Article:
The purported “free market”

November 12, 2011 | By | 5 Replies More

Glenn Greenwald’s comments regarding the vague terms that control our public policy provoked me to revisit the extremely vague term, “free market.”   “Free market” is a prime example of a vague term that is used for formulating anti-public policy.

It is routinely suggested by our alleged leaders that “free market” refers to the freedom to choose where to spend one’s money. On a day to day basis, this idea seems reasonable.  It evokes the image of people selecting fruits and vegetables at an open-air produce market.

Modern “free market” policies extend far beyond individual buying decisions, however. In practice, government policies favoring the “free market” prohibit government from “freely” governing.  “Free market” policies allow those with large amounts of money to usurp government policy.  Policies that favor a wide-open “free market” take political power from ordinary citizens and hand that power to govern to large private for-profit corporations and wealthy individuals. “Free market” is a clever phrase for those who want an economic market that amounts to a baseball game without umpires, a market where corporations “freely” monopolize entire industries by scooping up the competitors, immunizing themselves from liability by buying favorable new laws, jacking up the prices and then giving the consumers the “freedom” to buy from among limited high-priced options.  Modern “free market” policies give financially powerful entities the “freedom” to operate free of any government oversight, and the “freedom” to tell consumers to take-it-or-leave-it.

Image by Uptall at Dreamstime.com (with permission)

The telecoms are good examples: Americans have the “freedom” to buy (or not) telephone/internet service that ranks as some of the most expensive worldwide, from a consolidated industry that provides some of the slowest internet service worldwide. Too bad there’s no longer an umpire to break up this monopolistic abuse, so that consumers might have real freedom to choose. If American consumers want fast and cheap broadband, they retain only the freedom to leave the United States and move to one of the countries that regulates the markets and prohibits monopolies, thus encouraging real competition and giving consumers real freedom of choice.

[T]here is no such thing as a Free Market. None.  Someone always dominates it, controls it, and usually to the detriment of someone else.

The modern concept of “free market” has also come to embody the concept of money=speech, meaning that big industries, such as telecoms, fossil-energy, defense industry, insurance, banking and pharma have the “freedom” to purchase members of Congress to make laws that severely limit consumer choices on a day to day basis. “Free market” means that powerful corporate players with huge teams of lobbyists can use massive amounts of money to enhance their “freedom” to rewrite laws in order that ordinary Americans have “freedom” to exercise fewer choices on a day to day basis. Ordinary Americans retain their “freedom” to have fewer choices. That is what the “free market” has come to mean.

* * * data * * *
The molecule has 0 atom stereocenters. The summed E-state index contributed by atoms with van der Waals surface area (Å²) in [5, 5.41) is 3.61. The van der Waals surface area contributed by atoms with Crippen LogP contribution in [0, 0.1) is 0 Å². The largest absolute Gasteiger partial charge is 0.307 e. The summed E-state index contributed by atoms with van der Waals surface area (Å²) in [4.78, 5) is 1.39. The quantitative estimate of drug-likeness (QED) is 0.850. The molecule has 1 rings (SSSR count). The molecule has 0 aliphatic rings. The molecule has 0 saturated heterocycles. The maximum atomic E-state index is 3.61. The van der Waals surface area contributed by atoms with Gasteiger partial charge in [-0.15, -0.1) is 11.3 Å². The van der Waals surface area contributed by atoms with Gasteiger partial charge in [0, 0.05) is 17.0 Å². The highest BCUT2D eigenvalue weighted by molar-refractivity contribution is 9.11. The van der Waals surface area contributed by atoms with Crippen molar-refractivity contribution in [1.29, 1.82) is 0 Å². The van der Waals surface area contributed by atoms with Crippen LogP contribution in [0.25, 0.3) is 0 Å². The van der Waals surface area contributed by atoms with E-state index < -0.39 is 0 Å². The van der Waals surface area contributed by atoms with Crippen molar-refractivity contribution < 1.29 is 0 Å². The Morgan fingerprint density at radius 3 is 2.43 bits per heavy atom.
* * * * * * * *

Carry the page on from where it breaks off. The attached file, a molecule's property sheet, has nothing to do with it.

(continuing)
“Free market” thus means two things that are antithetical: A) The freedom of business to either serve or abuse ordinary Americans, and B) The freedom of Americans to choose from whatever trickles down through a corrupted Congress and the monopolistic market it allows. These two things are often dramatically at odds with each other.  “Free market” thus means a willingness on behalf of Congress to allow a lopsided war dominated by highly-monied corporate players, who have won (through campaign contributions and lobbyists) the “freedom” to purchase “legal rights” to abuse small businesses and consumers.  Because Congress has been bought, it has allowed many industries (media, energy, insurance, finance) to shrink to the extent that local markets have become dominated by what Dylan Ratigan calls “corporate communism.”

And isn’t it amazing that the darlings of the “free market” advocates, corporations and families, are both highly regulated entities.   Corporations have hefty binders of policies and procedures that coordinate and guide corporate operations, and they cannot operate without such self-imposed regulations.   Families (at least families that aren’t dysfunctional) operate with self-legislated rules and understandings regarding how to spend money, how to raise the children, have to arrange a vacation and how to operate the household.   Any entity consisting of a group of individuals requires coordination through regulations.   Every organization decides at the outset whether it wants to be a fruitful garden or a wild and unregulated jungle.   Every functional aggregate entity in nature operates through some sort of regulation. But somehow, it is alleged by many politicians that a nation of more than 300,000,000 people can get along without careful planning and regulation.  And the replies to the urging for reasonable regulation is this bit of religion:  “What are you, communists?  Socialists?”  As though in violation of the fallacy of the excluded middle, the only alternative to over-regulation is the absence of all regulations?  How about reasonable regulation, the kind that allows complex organizations to grow?  As Bill Moyers states, “Laissez-faire” is French for turning off the alarm until the burglars have made their getaway.”    The fervent unexamined belief in the “free market” is a dangerous religious belief. The idea of free market fundamentalists, that good things will simply happen in a systematic way is based upon a huge mistaken assumption that all people are selfish and rational and that this selfish rationality will drive the system in a coherent way.